Up The Coast

I used to believe that in order to see beautiful, diverse scenery, a person would have to travel abroad. Then I moved to California. 

Part of the purpose for my longer-than-usual road trip home was to check out some of the areas in California I had never gotten a chance to see. I've always had a sneaking suspicion that central and northern California are totally my jam, and you know what? I was right. 

Day Two of my journey north consisted of fog, fog, a break in the fog, and then more fog. I spent the night at a cozy Airbnb on Tomales Bay, and in the morning I used up a couple of daylight hours traversing a winding country road through rolling green hills and crowds of dairy cows. I've never been to Ireland, so that's probably why I'm saying this, but it totally reminded me of Ireland. I still have a hard time marrying the images of farmland and the coast, so I had to keep reminding myself that I was actually on a peninsula surrounded almost entirely by saltwater. I found myself being jealous of the cows and their seaside life. 

I think that one of the things I will miss the most about California is the marine layer, that blanket of cloud that moves mysteriously back and forth from the sea, creeping up on you with its chilly, misty fingers and blocking out the sun in one silent, flowing movement. One of my favorite things to do is stand above the white mass of moisture and watch as blue skies mingle with the encroaching fog; if I'm lucky, the place I'm standing gets enveloped in the stuff until I am literally chillin' inside of a cloud. 

Eventually there was a more permanent break in the clouds, and the ocean became visible, all dressed up in sheeny turquoises and blues. I tried to find Bowling Ball Beach and failed; aware of the sun moving lower in the sky, I forged ahead to see what Glass Beach had to offer (not much - beware the legends of Pinterest), and spent an hour or so perusing the cliffs north of Fort Bragg, ogling at the camping possibilities and making a note to return with my tent ASAP.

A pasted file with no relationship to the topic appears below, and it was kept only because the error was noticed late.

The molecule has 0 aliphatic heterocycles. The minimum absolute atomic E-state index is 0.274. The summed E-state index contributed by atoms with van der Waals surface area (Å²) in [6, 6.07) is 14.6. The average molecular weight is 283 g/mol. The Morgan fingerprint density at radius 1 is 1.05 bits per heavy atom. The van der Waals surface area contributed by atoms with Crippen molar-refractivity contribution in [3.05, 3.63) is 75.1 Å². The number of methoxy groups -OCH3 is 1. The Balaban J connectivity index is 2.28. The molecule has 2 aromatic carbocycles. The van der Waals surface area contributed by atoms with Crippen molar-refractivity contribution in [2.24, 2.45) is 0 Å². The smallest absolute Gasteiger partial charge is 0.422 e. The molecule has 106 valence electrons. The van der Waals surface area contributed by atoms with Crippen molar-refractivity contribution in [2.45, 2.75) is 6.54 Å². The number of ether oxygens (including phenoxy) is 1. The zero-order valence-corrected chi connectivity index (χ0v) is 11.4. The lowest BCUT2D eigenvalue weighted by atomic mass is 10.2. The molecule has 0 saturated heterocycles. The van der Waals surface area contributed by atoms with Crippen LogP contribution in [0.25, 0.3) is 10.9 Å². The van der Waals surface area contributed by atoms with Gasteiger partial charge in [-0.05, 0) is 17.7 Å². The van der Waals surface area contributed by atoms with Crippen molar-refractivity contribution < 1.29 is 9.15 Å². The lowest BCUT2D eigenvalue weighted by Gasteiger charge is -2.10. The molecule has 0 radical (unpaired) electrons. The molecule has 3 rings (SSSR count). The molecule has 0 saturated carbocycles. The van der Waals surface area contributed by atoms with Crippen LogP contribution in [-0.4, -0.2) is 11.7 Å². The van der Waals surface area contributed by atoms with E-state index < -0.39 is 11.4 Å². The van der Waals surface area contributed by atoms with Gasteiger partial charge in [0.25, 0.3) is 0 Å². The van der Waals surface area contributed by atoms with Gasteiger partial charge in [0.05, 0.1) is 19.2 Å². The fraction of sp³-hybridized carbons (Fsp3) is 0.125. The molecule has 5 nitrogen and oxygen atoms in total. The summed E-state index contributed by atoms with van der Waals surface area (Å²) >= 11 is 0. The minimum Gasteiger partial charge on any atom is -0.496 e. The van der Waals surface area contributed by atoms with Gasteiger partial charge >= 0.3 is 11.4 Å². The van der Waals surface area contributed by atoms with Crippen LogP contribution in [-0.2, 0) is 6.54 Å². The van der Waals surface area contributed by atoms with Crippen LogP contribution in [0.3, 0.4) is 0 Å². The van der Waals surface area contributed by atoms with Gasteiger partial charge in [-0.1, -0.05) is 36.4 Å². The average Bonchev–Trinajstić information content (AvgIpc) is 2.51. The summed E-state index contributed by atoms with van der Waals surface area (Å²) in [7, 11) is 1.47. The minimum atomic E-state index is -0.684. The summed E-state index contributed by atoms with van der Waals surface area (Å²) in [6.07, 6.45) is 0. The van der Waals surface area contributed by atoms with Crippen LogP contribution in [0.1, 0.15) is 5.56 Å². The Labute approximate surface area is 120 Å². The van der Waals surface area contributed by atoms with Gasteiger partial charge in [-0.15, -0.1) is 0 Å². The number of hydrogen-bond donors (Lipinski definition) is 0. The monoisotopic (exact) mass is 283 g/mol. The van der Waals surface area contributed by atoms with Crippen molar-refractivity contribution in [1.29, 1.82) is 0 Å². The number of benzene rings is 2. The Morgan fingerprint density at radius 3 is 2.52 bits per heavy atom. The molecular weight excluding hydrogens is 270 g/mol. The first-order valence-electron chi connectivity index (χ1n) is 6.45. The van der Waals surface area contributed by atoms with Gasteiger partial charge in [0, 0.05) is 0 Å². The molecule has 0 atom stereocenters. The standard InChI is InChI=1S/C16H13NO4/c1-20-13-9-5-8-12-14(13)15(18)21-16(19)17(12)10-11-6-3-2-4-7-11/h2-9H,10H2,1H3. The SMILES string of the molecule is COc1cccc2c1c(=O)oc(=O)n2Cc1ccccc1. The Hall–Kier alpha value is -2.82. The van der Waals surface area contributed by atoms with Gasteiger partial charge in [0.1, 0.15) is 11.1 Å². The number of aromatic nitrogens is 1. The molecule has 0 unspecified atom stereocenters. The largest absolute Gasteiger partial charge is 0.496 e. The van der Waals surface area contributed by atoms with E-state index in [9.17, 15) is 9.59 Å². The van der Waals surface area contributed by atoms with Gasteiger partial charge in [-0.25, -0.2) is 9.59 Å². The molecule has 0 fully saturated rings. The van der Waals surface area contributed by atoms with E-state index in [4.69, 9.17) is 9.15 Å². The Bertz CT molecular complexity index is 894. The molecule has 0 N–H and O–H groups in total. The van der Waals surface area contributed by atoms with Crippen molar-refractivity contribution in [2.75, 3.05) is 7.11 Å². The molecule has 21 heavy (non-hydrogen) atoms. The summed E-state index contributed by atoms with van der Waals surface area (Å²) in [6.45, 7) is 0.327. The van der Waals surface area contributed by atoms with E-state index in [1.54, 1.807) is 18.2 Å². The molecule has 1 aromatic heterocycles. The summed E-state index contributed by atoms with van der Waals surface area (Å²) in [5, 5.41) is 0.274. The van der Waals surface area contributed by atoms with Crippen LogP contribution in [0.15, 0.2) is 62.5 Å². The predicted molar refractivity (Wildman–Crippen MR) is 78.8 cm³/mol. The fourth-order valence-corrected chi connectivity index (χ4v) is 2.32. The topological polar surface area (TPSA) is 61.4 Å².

Eventually the road veered east and I sped inland, making mental cuts from my itinerary as I decided that I had one priority left for the day: to see the Avenue of the Giants. The NorCal portion of the 101 is a lumberjack's dream, and if I had had a day, a week, a month, I would have captured the shit out of its beauty, but I reminded myself, not for the first or last time, that this road trip was all about snapshots and figuring out where I want to spend more time in the future. 

And then came the redwoods. You guys...the redwoods. For some reason, I always try to create a beauty pageant in which the competitors are the mountains, the ocean, the forests, the desert, and on and on, as though one particular landscape has to win it all, forever and ever amen. This is ridiculous, I know, because how can you pit such different places against one another when they each contain their own magnificent, incomparable qualities?

That being said, on this particular evening, the forests won by a landslide. 

I've visited the redwoods before, and I've slept among the giant sequoias, but no previous experience can dull the feeling of being in the middle of a grove of massive trees that are over a thousand years old and reach hundreds of feet into the air. At dusk, if you stand alone on an empty path, you can practically feel the weight of the years nestling into the forest floor. The scent of soil mixes with the musk of tree bark, the air is fresh, and there isn't a sound to be heard, save the occasional bird call or a slight breeze through the treetops. The ocean makes my heart feel wild, the mountains make my soul break free, and tall trees emit a peacefulness that permeates my entire body until all I want to do is lie down and roll around and then stay there forever, covered in dirt and watching more trees grow up around me for the next several hundred years. 

It gradually got darker until the trees were no more than looming shadows, so I reluctantly tore myself away (reluctant-tearing-away-from-things was a skill I honed for this entire trip) and hopped back into the car to arrive late, once again, at what turned out to be a fairytale farmhouse along the Lost Coast...but I'll save that for the next post. 

Happy Tuesday, friends. 

Rachel JacksonComment